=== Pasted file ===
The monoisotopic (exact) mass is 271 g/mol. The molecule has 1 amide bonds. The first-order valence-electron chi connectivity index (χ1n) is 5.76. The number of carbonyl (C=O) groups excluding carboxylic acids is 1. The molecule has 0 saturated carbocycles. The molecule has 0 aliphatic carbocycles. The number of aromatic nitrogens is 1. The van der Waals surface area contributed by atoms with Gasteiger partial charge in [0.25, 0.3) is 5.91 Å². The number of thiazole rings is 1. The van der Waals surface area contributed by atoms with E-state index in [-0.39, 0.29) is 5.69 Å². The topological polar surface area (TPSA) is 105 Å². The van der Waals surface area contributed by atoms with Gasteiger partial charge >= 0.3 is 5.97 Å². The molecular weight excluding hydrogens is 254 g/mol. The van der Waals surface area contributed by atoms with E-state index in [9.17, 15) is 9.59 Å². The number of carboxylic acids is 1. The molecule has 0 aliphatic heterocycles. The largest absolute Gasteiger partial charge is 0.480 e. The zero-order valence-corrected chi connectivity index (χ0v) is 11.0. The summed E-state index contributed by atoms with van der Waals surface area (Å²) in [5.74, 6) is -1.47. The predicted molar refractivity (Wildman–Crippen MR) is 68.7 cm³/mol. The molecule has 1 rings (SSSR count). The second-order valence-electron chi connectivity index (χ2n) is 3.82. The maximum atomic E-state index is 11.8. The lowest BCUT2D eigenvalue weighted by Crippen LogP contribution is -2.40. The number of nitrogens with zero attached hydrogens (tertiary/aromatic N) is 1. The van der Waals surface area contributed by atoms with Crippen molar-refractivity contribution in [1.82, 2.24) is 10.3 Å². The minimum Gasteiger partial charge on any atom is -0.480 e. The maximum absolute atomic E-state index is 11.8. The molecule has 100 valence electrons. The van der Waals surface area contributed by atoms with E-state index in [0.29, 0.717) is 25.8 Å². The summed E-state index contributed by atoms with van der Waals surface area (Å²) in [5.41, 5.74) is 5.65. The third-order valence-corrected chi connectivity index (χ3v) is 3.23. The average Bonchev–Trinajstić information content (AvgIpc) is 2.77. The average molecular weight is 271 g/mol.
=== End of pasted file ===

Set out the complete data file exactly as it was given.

The monoisotopic (exact) mass is 271 g/mol. The molecule has 1 amide bonds. The first-order valence-electron chi connectivity index (χ1n) is 5.76. The number of carbonyl (C=O) groups excluding carboxylic acids is 1. The molecule has 0 saturated carbocycles. The molecule has 0 aliphatic carbocycles. The number of aromatic nitrogens is 1. The van der Waals surface area contributed by atoms with Gasteiger partial charge in [0.25, 0.3) is 5.91 Å². The number of thiazole rings is 1. The van der Waals surface area contributed by atoms with E-state index in [-0.39, 0.29) is 5.69 Å². The topological polar surface area (TPSA) is 105 Å². The van der Waals surface area contributed by atoms with Gasteiger partial charge >= 0.3 is 5.97 Å². The molecular weight excluding hydrogens is 254 g/mol. The van der Waals surface area contributed by atoms with E-state index in [9.17, 15) is 9.59 Å². The number of carboxylic acids is 1. The molecule has 0 aliphatic heterocycles. The largest absolute Gasteiger partial charge is 0.480 e. The zero-order valence-corrected chi connectivity index (χ0v) is 11.0. The summed E-state index contributed by atoms with van der Waals surface area (Å²) in [5.74, 6) is -1.47. The predicted molar refractivity (Wildman–Crippen MR) is 68.7 cm³/mol. The molecule has 1 rings (SSSR count). The second-order valence-electron chi connectivity index (χ2n) is 3.82. The maximum atomic E-state index is 11.8. The lowest BCUT2D eigenvalue weighted by Crippen LogP contribution is -2.40. The number of nitrogens with zero attached hydrogens (tertiary/aromatic N) is 1. The van der Waals surface area contributed by atoms with Crippen molar-refractivity contribution in [1.82, 2.24) is 10.3 Å². The minimum Gasteiger partial charge on any atom is -0.480 e. The maximum absolute atomic E-state index is 11.8. The molecule has 100 valence electrons. The van der Waals surface area contributed by atoms with E-state index in [0.29, 0.717) is 25.8 Å². The summed E-state index contributed by atoms with van der Waals surface area (Å²) in [5.41, 5.74) is 5.65. The third-order valence-corrected chi connectivity index (χ3v) is 3.23. The average Bonchev–Trinajstić information content (AvgIpc) is 2.77. The average molecular weight is 271 g/mol.